Digital Lingo – Clients, Applications and Apps

Posted on: December 14, 2018

The term “client” stems from the client-server model that has been the foundation of the internet forever. The client requests information and the server gives it to them. “Client” by itself can refer to the device or the human user, while “client application” is talking about the computer software the client device or user is using.

Conversely, “server” is the computer hardware, and “server application” is the software. But, client is also used alone to refer to client application. Clear as mud, right?

So here’s the deal, if someone asks you what “client” you use for mail, the answer might be “Outlook.” They might also ask what “application” you use for mail, and the answer would be the same. The point is that the client is of no use without the information from the server. Another example of a client is a web browser, again, totally useless if you’re not connected to the internet and able to retrieve data from a server.

In contrast, a “software application” (or application software, or application, or software, sigh) is a computer program or group of programs created for a human user, which processes data in certain ways based on its programming and user instructions. It’s not a “client application” because it doesn’t need a server. Once you have it on your device, you put in your own data and select the functions you want the program to perform on that data, like Excel.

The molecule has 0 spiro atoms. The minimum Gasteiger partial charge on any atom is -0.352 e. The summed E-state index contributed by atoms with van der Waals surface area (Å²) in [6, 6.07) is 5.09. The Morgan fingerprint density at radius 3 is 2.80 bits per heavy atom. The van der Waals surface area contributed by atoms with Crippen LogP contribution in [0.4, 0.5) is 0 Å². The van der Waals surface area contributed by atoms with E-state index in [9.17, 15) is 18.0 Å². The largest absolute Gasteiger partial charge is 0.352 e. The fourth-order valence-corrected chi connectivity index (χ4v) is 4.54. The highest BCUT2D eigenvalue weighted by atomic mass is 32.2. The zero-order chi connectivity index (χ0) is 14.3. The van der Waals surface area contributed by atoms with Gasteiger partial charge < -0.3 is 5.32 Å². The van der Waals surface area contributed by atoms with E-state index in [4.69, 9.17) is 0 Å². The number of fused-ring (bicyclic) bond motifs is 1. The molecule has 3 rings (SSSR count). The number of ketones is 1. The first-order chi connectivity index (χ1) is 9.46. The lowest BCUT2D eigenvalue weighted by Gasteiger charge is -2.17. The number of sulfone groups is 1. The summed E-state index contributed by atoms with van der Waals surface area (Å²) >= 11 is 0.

To make things even more complicated, we now have “web applications,” like Google Docs, which work the same, but actually live on servers rather than on clients. (Are you still with me?)

Even more recently, people are making a distinction between “application” and “app,” which is obviously an abbreviation of the former. But in the tech world, an app has only one function, like a clock, calculator, or game, while an application has many functions. For example, Microsoft Suite, is an application (but so is Word).

Anyway, the purpose of this series on digital lingo is to make it easier for you to communicate with your tech team to get instructions, find a fix, or build something new. So, to summarize, Outlook is your mail client, which retrieves your mail from Shaw’s servers. You add up your expenses on the application Excel, then check the game scores on your hockey app.